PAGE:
Saturday, June 28, 2014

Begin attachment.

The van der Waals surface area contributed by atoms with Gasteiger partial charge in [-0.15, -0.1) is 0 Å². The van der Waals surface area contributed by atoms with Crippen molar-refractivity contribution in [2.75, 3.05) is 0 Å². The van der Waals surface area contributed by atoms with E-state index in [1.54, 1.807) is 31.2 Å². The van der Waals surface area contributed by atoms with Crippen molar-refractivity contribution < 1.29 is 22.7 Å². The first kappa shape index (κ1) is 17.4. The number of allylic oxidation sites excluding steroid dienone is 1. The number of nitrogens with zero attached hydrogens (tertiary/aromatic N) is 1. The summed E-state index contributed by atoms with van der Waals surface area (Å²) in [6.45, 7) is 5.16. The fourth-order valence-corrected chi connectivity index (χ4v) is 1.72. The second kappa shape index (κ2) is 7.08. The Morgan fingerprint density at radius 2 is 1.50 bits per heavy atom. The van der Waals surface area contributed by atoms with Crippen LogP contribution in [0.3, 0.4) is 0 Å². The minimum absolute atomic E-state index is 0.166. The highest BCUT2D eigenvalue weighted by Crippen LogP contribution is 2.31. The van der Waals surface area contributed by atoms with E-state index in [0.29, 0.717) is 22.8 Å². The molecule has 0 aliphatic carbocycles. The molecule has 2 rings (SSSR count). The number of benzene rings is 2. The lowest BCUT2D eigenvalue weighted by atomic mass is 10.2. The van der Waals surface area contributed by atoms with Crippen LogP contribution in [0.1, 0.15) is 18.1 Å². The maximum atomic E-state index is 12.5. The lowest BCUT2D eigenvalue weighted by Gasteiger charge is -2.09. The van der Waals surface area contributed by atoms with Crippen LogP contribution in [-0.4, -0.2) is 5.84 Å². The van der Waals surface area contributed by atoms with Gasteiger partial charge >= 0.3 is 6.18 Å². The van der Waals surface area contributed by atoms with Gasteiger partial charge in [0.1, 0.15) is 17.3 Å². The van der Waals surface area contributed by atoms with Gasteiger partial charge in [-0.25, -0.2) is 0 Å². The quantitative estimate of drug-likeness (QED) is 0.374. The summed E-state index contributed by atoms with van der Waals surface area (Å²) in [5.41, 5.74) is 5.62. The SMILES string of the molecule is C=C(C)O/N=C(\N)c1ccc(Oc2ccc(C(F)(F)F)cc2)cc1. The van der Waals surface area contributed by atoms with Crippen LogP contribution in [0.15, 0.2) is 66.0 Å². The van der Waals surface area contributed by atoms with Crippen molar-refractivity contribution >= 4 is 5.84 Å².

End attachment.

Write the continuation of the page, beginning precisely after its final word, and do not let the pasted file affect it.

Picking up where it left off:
Top Chef/Tough Chef – Elizabeth – Chicago - June 2014 One of the challenges of progressive cuisine as artistic endeavor is that dishes demand to be loved. They snuggle up to diners, rarely stare them in the face or kick them in the shins. In contrast, contemporary art has a well-deserved reputation for such affronts. Provoking one’s clients has a long and respected history from Marcel Duchamp’s urinal to Andreas Serrano’s Piss Christ to Richard Serra’s brutal steel plates. These are objects that are important precisely because they insist on being unloved. Chefs do not have that luxury. A dish that doesn’t taste good does not have many takers, even Grant Achatz knows that. Perhaps this is because, unlike when we visit museums, we pay for the privilege of consuming our choices. One rarely hears, “Ugly, slimy, and bitter, but essential.” Chef Iliana Regan, the wunderkind behind Elizabeth, has established what is surely one of Chicago’s half-dozen most essential restaurants; yet even Chef Regan does not create dishes that are “ugly, slimy, and bitter.” However, in her rare series of personally gathered compositions (served on occasional Tuesdays) she explores the boundaries of taste and texture. The dishes on Elizabeth daily menu are diner-friendly, despite their gathered ingredients. During this summer Chef Regan plans to visit important sites of gathered cuisine, such as Noma and Willows Inn (and Nathan Myhrvold’s molecular workstation in Seattle), and surely her vision will be shaped as a result. The dishes on Tuesday – at least the Tuesday that I attended – are more edgy than those on Saturday night, but more vital for creating a cuisine that doesn’t depend on diner-love. They are not unctuous or coarse, but neither are they syrupy comfort food. Dinner on Tuesday began with a composed dish of wild strawberries, baby radishes, allium flowers, hyssop, and hay pudding, placed atop malted barley soil. Malt soil is a common base for salads at Elizabeth, ground fine as a condiment. Tonight, however, the soil was rocky. We were served barley pebbles, emphasizing the texture of the dish. Our attention was directed to the plate. One could not eat the salad thoughtlessly, and whether one wished an easy mix, one received a rocky outgrowth on which radishes, allium, and wild strawberries survived. This starter was followed by a paean to skin: crispy salmon skin sous-vide, served with sunchokes, late-season ramps, and wild carrot pesto. Again one’s attention was focused on the ingredient: the animal as lived and killed. Perhaps the most important dish was the main salad: a bouquet of wild greens that lacked the buttery geniality of bibb: yarrow, chickweed, bok choy blossoms, and other peppery and bitter roughage. The plate was centered by a calm house-made whey sorbet, which provided a honeyed warmth to the unforgiving greens. It was a salad that demanded a new perspective on what greens can teach. This salad was followed by a dish that provoked in its blazing minimalist simplicity. Chef Regan served a small piece of bluegill, blanketed in tempura batter, perched on a puddle of creamy potato: beige on beige. With the attempts by other chefs to create a blow-your-horn dramatic cuisine, this dish hid in plain sight. But each half was so delicately perfect that a diner was reminded that all that mattered was taste and texture. In its lack of glamour the bluegill was most profound. It was pure sensory delight: no sound and fury. I was less impressed by the asparagus, Hollandaise and 64 degree (Celsius) egg (and wood sorrel), which traded in current cliché. Even the plating seemed conventional. Nothing wrong with the combination, but little that one wouldn’t find in common boites throughout the metropolis. Ordinary brunch. The deer loin, on the next plate, was gloriously veiled by a bouquet of crow’s garlic, clover flower, and powder of red vinegar. While the protein is typically the main player, Iliana’s loin was hidden in a forest glade. The deer was bloody delightful: undercooked and kicking, but it was the gathered tastes of the wild that made this Noma-esque dish inspiring. Course seven is another gathered scene: a wooded pool. Chef Regan served wild onion, braised daylily, and electric green sassafras leaf (providing a gelatinous and startling texture). Daylily bulbs provide a unique and sweet crunch. This dish, more than most others had a New Nordic quality: Gastrinavia. Bright colors, dramatic vegetal flavors, and unexplored textures abound. Lake trout in a salad of watercress, cattails, and milkweed was introduced by the chef, challenging us, “It tastes like Lake Michigan smells, which is not necessarily are bad thing.” Not at all. Here was her inverted parallel to the fried bluegill. Another simple dish, but with starch replaced by greens, and frying oil, but light heat. Excellent. The ninth course was a transparent, transcendent “pasta”, and perhaps the best construction of the night. This pasta was sited in an overgrown garden: salvia, hyssop, cicely, pokeweed in a pheasant broth with house-made ricotta. This dish underlined the trust that we give our chefs. What might cicely, much less pokeweed, do to my innards? Carrots have a long history, but hyssop? Some weeds are “bad actors.” Do salvias save? As naïve diners we hope that chefs, like medicine men, do no harm with their physics. Plate ten was our major protein: Canadian goose breast with morels in butter, pickled elm leaves (elm leaves?), fried maple leaves (maple leaves?). One is shaken by eating the forest floor. The maple leaves prove that everything is delicious if it is fried. This is another dish that demonstrates just how thoughtful and how poetic gathered cuisine can be, and why Chef Regan is among the leaders of this movement. Iliana is known for her libations: typically mushroom tea. Tonight we were served a shot of chamomile, German thyme, and pepper along with a dollop of spruce ice cream. The shot was not entirely diner-friendly, but distinctive as refresher, and the ice cream kept us in the forest depths. The sweet spoon was a reprise of previous ingredients, daylily shoot, cattails, and chamomile pudding. Short and vegetally sweet. A minor, if carefully plotted, taste. The main dessert revealed was both perfumed and untamed: cicely ice cream, lamb quarters, milkweed, and sassafras root. Eschewing the traditional frostings and sugars, this dessert demonstrated that a wild meal can be honeyed. A mint marshmallow smuggled onto a driftwood centerpiece ended the night with peace and pleasure. As Elizabeth is becoming more proficient as a restaurant, it requires a laboratory in which experiments can be tested on willing white mice. As much as I appreciate what is served on Saturday night, Tuesday evening may be the more important. Yes, some of the flavors and textures require tolerance, but this was the most influential meal I have had in Chicago since the early, glory, molecular months of Alinea and Avenues and moto. A new culinary day is upon us: a dawn appreciated in a dappled dell. Elizabeth 4835 N. Western Avenue, Chicago 773-681-0651